OnPoint, LLC

Don’t let a good issue go bad

Issue management is the lifeblood of project management. With effective issue management, project managers can employ their listening and negotiating skills to help the team avoid obstacles and prevent long-term problems. Ideally, issues should be resolved at the team level and escalation should be employed only when other measures prove unsuccessful.

All too frequently, project team members undermine effective issue resolution processes, and they do so with the assistance of senior management. Here’s how it works. John is assigned by Ann, his VP, to work on a project team. John observes a potential problem with the project and raises his concern to Ann. Ann is surprised about this problem, and expresses her disappointment to Tom’s boss, Frank. Frank calls Tom into his office and demands an explanation as to why he has allowed this problem to linger. Tom now needs to work with three people to resolve an issue that could have been handled quickly had it been dealt with directly. Tom also must stifle his urge to choke John.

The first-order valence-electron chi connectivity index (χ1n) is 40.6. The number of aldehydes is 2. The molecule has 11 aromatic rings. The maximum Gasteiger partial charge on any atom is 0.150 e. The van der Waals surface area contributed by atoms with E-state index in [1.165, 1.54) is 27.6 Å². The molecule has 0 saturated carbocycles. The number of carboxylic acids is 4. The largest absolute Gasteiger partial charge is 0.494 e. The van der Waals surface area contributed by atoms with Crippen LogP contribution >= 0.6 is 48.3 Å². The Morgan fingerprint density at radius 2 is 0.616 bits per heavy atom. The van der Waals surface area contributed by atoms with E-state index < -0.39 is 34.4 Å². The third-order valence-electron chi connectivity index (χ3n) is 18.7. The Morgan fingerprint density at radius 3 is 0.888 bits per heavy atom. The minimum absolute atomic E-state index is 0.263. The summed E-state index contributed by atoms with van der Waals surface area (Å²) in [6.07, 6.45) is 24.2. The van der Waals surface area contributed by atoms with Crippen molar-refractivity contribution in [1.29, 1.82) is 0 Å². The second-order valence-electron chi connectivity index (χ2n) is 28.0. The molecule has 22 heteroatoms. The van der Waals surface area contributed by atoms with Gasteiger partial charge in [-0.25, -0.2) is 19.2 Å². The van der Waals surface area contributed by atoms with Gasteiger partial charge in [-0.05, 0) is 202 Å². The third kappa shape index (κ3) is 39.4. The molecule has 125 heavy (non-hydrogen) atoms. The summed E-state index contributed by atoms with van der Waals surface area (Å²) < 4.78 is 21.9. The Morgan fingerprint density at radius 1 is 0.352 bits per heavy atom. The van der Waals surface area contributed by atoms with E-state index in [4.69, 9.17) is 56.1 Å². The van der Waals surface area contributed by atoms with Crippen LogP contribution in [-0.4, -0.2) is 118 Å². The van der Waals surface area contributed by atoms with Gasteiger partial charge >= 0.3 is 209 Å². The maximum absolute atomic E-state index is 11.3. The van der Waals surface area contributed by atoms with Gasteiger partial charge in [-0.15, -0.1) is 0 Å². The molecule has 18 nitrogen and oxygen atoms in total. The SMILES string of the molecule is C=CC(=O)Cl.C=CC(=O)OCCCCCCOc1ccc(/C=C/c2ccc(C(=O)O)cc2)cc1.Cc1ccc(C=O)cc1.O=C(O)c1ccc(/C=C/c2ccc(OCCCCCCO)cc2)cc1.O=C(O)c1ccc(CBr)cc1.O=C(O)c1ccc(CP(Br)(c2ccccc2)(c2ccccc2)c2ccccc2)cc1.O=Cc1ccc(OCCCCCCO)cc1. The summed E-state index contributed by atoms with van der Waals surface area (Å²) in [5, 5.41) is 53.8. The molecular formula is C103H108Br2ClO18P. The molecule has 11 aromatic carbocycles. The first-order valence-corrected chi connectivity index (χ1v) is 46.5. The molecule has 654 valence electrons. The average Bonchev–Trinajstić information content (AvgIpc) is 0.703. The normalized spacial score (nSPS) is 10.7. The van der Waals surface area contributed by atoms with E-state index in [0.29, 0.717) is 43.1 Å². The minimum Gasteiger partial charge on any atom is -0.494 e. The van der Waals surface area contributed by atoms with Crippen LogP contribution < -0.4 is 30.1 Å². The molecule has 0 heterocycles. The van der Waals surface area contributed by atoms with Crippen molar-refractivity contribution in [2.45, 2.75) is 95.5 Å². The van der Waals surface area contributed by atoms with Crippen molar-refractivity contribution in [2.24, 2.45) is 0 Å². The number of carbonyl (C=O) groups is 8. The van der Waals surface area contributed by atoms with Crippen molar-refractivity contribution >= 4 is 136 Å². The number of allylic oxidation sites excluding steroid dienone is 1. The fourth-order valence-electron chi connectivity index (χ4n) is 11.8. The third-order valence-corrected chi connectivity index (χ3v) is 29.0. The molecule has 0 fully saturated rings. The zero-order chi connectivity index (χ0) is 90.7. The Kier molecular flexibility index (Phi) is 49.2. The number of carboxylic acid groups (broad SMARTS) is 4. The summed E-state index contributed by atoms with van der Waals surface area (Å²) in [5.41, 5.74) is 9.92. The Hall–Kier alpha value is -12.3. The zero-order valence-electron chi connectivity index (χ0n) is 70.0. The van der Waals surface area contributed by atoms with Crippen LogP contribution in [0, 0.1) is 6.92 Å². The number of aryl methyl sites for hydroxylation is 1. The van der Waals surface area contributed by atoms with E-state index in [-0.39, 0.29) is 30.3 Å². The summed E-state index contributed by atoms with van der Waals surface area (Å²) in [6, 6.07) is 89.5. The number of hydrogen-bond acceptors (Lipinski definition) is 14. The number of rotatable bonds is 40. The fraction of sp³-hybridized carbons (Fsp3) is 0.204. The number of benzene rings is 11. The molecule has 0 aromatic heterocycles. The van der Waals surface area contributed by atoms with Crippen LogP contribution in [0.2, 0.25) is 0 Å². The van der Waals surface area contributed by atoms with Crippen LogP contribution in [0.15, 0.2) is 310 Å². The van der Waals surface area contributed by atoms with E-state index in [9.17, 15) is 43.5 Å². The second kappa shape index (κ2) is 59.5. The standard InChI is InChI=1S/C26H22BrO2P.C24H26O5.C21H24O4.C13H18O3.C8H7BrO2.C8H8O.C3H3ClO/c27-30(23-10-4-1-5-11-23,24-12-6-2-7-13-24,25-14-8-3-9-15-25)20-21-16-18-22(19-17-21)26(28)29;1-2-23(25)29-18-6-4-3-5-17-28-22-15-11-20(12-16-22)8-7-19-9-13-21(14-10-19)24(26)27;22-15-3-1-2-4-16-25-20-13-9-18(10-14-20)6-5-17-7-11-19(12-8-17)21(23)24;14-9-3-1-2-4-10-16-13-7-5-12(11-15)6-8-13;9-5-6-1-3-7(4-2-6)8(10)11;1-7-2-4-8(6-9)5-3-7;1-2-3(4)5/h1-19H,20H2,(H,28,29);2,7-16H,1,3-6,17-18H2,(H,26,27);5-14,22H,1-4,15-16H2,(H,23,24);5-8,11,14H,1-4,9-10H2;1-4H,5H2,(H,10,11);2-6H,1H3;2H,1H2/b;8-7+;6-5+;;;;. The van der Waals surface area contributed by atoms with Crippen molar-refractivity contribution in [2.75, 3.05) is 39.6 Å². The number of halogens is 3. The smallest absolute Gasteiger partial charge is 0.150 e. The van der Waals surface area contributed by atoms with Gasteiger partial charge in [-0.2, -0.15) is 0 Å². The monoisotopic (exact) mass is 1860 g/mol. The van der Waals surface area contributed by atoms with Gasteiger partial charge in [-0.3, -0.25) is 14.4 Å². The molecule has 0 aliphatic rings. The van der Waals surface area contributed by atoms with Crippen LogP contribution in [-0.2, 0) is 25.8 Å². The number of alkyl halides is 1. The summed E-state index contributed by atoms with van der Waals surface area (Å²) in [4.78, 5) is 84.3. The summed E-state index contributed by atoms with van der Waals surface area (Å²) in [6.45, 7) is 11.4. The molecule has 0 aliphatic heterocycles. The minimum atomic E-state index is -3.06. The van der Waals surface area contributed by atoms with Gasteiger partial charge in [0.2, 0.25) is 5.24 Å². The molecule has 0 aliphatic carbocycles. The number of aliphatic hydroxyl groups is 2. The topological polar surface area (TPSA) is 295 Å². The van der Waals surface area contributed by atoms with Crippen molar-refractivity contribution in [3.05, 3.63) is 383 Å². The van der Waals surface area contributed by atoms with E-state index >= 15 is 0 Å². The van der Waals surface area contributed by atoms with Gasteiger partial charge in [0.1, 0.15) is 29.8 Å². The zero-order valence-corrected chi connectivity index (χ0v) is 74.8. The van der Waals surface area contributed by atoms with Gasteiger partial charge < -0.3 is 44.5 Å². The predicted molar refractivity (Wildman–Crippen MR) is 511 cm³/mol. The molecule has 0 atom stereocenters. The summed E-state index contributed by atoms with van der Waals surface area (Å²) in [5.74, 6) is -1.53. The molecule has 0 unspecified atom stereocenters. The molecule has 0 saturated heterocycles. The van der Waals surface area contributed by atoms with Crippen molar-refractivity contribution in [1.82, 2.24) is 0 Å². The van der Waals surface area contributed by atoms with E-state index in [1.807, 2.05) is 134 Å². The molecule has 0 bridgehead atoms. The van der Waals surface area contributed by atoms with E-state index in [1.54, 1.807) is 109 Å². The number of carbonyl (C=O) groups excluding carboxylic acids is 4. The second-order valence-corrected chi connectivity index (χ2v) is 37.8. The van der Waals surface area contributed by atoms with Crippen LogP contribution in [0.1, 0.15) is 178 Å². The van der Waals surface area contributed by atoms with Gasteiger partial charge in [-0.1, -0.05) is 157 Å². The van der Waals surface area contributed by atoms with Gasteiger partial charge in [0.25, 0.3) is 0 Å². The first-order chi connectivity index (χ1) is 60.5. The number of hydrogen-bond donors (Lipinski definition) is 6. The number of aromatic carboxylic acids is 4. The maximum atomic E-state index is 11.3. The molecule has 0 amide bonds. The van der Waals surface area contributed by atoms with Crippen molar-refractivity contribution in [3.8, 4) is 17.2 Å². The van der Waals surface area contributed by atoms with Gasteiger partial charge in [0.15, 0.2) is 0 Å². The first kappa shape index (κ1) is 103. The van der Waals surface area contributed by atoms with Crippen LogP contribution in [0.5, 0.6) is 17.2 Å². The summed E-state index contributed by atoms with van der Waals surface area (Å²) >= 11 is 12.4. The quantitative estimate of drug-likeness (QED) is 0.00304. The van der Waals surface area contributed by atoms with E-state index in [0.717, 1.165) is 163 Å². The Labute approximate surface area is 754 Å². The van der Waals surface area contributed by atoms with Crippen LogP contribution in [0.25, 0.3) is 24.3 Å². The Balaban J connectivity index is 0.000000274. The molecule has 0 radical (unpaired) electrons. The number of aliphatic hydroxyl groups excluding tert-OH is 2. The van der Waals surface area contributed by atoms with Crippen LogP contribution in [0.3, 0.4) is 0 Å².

Once the issue is resolved, Tom should use this as a “teachable moment” for his boss, Frank. He should counsel Frank that when issues are escalated in the future, he should ask the “escalator” what steps have been taken to resolve the issue at the team level with the project manager. Unless there is evidence that the issue cannot be solved with the project manager, Frank should send the escalator packing.

Why do executives allow improper issue escalation? Perhaps they do not receive enough short-term gratification by doing their own jobs. They enjoy going home at the end of the day feeling that they accomplished something by fixing another mess. Of course, they ignore the fact that they have just set the stage for future messes.

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